Here, however, unlike the situation in Kiefer, minor did not make an isolated furtive motion. Here, a plethora of additional suspicious facts was present. Minor had already noticed the uniformed police officer, had shown concern at the officer's presence, and had turned and walked quickly away while acting as if concealing something in his waistband, despite having been ordered multiple times to stop and the fact that Keeney had drawn his gun. Minor then continued to behave suspiciously as he walked quickly away from Keeney--he looked back at Keeney and continued to fumble with his hands at his waistband and bend over as if trying to hide something. After Keeney ran to catch minor, minor refused to either stop walking or to put up his hands and stop moving until threatened with a Taser. Minor was not fully and formally detained until after these events took place, when he finally complied with Keeney's multiple demands to put up his hands. (See California v. Hodari D. (1991) 499 U.S. 621, 626 [113 L.Ed.2d 690, 697] [seizure for Fourth Amendment purposes "requires either physical force . . . or, where that is absent, submission to the assertion of authority"], original italics.)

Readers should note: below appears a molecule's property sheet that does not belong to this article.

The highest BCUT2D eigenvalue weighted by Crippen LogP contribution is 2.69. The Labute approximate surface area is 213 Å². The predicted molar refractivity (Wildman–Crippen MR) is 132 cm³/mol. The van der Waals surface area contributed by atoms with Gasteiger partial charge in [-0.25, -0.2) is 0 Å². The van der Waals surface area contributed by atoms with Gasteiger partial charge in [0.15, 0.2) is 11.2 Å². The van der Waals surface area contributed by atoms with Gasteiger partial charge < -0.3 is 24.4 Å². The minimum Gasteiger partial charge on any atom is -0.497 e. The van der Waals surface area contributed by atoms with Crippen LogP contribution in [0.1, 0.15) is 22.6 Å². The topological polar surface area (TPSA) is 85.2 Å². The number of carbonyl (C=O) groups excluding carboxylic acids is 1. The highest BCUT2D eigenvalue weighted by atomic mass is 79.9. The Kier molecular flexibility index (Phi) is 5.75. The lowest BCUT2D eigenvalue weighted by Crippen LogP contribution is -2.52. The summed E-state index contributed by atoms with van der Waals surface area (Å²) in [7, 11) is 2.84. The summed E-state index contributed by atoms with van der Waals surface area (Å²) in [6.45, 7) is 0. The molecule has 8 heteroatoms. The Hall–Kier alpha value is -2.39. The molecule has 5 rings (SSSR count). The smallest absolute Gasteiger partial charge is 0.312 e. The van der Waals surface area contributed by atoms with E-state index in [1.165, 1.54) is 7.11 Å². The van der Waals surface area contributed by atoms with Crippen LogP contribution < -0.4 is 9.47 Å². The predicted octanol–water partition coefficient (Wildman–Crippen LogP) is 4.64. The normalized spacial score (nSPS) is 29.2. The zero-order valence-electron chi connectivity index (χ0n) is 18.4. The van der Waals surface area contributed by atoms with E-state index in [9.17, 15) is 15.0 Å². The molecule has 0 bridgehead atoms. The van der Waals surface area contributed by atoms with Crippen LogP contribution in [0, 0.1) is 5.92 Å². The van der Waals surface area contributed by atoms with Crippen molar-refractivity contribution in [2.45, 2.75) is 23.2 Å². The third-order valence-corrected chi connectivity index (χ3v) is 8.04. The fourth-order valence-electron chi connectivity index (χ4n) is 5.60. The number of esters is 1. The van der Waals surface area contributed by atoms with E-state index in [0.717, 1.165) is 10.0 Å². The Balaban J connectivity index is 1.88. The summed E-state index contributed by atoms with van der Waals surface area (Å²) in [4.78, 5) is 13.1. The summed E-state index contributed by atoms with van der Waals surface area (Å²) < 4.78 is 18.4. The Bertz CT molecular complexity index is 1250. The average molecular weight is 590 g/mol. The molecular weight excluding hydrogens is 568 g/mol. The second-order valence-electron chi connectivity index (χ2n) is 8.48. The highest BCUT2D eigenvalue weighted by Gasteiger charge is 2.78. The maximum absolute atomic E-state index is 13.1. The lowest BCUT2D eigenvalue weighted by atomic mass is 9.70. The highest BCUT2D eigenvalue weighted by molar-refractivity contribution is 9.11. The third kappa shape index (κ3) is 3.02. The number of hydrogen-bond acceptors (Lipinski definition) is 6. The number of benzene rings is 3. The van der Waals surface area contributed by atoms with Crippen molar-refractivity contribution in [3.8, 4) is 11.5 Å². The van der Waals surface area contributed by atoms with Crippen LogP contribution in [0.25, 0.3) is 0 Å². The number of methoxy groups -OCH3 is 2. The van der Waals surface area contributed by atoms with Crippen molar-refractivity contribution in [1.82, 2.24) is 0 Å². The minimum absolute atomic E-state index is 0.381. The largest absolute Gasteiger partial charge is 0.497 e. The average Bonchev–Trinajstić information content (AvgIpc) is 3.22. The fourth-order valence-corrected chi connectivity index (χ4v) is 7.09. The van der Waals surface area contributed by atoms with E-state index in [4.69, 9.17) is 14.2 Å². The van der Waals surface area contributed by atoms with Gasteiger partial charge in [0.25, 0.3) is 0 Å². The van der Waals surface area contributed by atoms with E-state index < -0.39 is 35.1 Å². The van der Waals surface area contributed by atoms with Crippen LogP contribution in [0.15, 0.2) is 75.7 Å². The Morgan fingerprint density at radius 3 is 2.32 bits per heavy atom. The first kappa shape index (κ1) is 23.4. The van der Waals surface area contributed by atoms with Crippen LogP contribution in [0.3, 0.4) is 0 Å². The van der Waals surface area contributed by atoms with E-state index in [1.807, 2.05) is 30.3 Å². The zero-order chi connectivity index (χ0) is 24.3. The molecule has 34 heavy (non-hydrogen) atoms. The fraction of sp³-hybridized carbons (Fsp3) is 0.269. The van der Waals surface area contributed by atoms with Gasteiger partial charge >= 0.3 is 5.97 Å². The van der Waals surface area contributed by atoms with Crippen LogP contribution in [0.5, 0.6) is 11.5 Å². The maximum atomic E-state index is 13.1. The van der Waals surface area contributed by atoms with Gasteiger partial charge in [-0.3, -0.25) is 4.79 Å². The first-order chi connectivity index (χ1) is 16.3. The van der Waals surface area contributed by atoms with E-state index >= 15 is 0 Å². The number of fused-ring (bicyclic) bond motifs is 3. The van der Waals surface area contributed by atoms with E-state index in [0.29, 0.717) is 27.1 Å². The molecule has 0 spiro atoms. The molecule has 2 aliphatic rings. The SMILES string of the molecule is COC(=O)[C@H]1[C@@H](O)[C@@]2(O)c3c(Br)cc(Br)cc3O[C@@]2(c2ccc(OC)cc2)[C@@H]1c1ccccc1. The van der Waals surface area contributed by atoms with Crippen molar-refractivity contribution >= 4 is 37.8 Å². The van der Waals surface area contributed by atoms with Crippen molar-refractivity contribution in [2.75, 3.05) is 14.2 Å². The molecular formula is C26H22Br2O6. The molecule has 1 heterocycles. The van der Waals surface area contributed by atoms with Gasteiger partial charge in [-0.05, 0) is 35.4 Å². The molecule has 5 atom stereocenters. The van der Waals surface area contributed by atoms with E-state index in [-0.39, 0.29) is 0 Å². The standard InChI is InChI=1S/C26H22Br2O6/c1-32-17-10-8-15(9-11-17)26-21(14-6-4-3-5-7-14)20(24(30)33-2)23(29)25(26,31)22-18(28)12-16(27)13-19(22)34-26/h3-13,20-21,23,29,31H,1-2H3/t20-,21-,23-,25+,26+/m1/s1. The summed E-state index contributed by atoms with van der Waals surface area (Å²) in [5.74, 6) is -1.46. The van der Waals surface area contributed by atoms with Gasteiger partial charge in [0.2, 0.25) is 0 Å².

Further, the anonymous tip, while in and of itself is not sufficient to justify detention, does provide support for the reasonableness of Keeney's suspicions in this case. He was responding to a report of a juvenile with a large knife amongst a group of juveniles. While only minor was present when Keeney arrived at the scene, minor's actions were completely consistent with someone trying to hide a knife or some other weapon in his waistband. Thus the tip, while of limited value on its own, still provided important context for Keeney's suspicion.

Minor's concern at Keeney's arrival, coupled with his refusal to stop and his rapid movement away from Keeney, also support the validity of minor's temporary detention. (See In re H.M. (2008) 167 Cal.App.4th 136, 144 [flight through traffic from police coupled with repeated glances behind minor pertinent factors in determining reasonable suspicion]; People v. Souza, supra, 9 Cal.4th at p. 235 [flight from the police is a factor supporting reasonable suspicion to detain]; Illinois v. Wardlow (2000) 528 U.S. 119, 121-122 [145 L.Ed.2d 570, 574-575] [same]).